What's the human body made of? Ninety-nine percent consists of atoms of just six elements: oxygen, carbon, hydrogen, nitrogen, calcium, and phosphorus, with the remaining one percent consisting of trace elements like magnesium, sulfur, and iron.
But where did those elements come from? That question long presented a puzzle to scientists. At least it did until the publication of a now-obscure scientific paper in the middle of the twentieth century, as celebrated astrophysicist Neil deGrasse Tyson explains in a new video (above).
"There was a seminal paper -- one of the most important research papers ever published -- that gave us the description of the origin of the elements," Tyson says in the video.
The paper is entitled "Synthesis of the Elements in Stars" but is sometimes referred to as the BFH paper, after the authors' initials. It was published in Reviews of Modern Physics in 1957. Before its publication, the prevailing theory held that all elements were products of the Big Bang 15 billion years ago. But this theory accounted only for light elements like hydrogen and helium.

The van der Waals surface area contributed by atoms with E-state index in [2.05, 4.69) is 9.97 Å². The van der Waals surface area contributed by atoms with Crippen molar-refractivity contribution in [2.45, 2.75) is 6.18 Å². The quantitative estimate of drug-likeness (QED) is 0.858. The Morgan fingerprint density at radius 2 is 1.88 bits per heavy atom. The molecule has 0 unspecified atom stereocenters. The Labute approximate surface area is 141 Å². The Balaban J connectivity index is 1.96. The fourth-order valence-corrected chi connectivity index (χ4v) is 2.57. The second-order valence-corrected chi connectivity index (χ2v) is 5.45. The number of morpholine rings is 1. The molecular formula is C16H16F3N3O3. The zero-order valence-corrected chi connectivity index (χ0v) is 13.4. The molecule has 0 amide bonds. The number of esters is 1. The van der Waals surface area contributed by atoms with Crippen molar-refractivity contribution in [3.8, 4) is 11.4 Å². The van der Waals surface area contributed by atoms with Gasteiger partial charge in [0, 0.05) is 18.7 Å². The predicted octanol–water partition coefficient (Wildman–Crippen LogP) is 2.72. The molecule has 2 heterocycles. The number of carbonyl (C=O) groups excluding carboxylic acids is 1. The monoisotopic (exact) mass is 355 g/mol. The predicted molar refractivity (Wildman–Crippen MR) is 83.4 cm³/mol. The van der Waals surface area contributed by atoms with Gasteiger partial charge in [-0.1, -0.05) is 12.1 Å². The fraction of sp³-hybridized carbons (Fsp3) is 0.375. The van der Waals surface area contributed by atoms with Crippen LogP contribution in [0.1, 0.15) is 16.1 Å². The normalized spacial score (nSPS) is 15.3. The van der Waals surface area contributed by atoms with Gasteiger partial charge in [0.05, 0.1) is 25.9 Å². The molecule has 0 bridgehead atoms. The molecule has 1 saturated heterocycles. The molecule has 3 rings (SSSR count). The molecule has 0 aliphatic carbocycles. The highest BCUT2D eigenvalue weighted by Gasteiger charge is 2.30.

So where did the heavy elements found in nature come from?
The BFH paper argued that all heavy elements were created within stars via nuclear fusion -- a process known as stellar nucleosynthesis. As stars cool and "die," they release the heavy elements into space. Ultimately, some of this material is incorporated into planets and even our bodies.
If the paper was so important, why do so few nonscientists know about it? According to Tyson, it's because the paper's origins don't fit conventional notions of scientific discovery.
"There was no lone scientist burning the midnight oil making the eureka discovery," Tyson says. "It was a little messier than that. But the consequences of it are profound."